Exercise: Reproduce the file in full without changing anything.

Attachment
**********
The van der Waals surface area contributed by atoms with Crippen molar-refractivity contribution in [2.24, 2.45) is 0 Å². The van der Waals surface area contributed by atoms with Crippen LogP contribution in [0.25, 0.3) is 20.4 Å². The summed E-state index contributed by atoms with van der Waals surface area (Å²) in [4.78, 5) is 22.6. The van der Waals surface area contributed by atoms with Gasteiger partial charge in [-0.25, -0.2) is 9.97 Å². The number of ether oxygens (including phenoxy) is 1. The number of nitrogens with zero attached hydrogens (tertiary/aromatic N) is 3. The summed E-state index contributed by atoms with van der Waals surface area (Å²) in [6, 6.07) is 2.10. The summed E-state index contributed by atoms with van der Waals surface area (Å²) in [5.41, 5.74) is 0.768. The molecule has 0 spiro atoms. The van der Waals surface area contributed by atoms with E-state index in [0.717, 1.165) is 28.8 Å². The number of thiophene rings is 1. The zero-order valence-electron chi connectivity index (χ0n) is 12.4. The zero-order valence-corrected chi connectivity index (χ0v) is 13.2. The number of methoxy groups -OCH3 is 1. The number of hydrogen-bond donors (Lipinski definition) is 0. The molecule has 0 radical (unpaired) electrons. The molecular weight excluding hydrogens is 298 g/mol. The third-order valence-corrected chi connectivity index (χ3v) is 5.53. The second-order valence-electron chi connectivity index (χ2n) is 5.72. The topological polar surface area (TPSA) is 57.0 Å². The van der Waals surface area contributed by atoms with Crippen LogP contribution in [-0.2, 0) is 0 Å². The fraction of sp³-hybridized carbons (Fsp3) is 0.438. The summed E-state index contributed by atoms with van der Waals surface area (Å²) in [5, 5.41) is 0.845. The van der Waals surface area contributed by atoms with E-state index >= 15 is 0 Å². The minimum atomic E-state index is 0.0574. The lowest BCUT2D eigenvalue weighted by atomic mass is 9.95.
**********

The van der Waals surface area contributed by atoms with Crippen molar-refractivity contribution in [2.24, 2.45) is 0 Å². The van der Waals surface area contributed by atoms with Crippen LogP contribution in [0.25, 0.3) is 20.4 Å². The summed E-state index contributed by atoms with van der Waals surface area (Å²) in [4.78, 5) is 22.6. The van der Waals surface area contributed by atoms with Gasteiger partial charge in [-0.25, -0.2) is 9.97 Å². The number of ether oxygens (including phenoxy) is 1. The number of nitrogens with zero attached hydrogens (tertiary/aromatic N) is 3. The summed E-state index contributed by atoms with van der Waals surface area (Å²) in [6, 6.07) is 2.10. The summed E-state index contributed by atoms with van der Waals surface area (Å²) in [5.41, 5.74) is 0.768. The molecule has 0 spiro atoms. The van der Waals surface area contributed by atoms with E-state index in [0.717, 1.165) is 28.8 Å². The number of thiophene rings is 1. The zero-order valence-electron chi connectivity index (χ0n) is 12.4. The zero-order valence-corrected chi connectivity index (χ0v) is 13.2. The number of methoxy groups -OCH3 is 1. The number of hydrogen-bond donors (Lipinski definition) is 0. The molecule has 0 radical (unpaired) electrons. The molecular weight excluding hydrogens is 298 g/mol. The third-order valence-corrected chi connectivity index (χ3v) is 5.53. The second-order valence-electron chi connectivity index (χ2n) is 5.72. The topological polar surface area (TPSA) is 57.0 Å². The van der Waals surface area contributed by atoms with Crippen LogP contribution in [-0.2, 0) is 0 Å². The fraction of sp³-hybridized carbons (Fsp3) is 0.438. The summed E-state index contributed by atoms with van der Waals surface area (Å²) in [5, 5.41) is 0.845. The van der Waals surface area contributed by atoms with E-state index >= 15 is 0 Å². The minimum atomic E-state index is 0.0574. The lowest BCUT2D eigenvalue weighted by atomic mass is 9.95.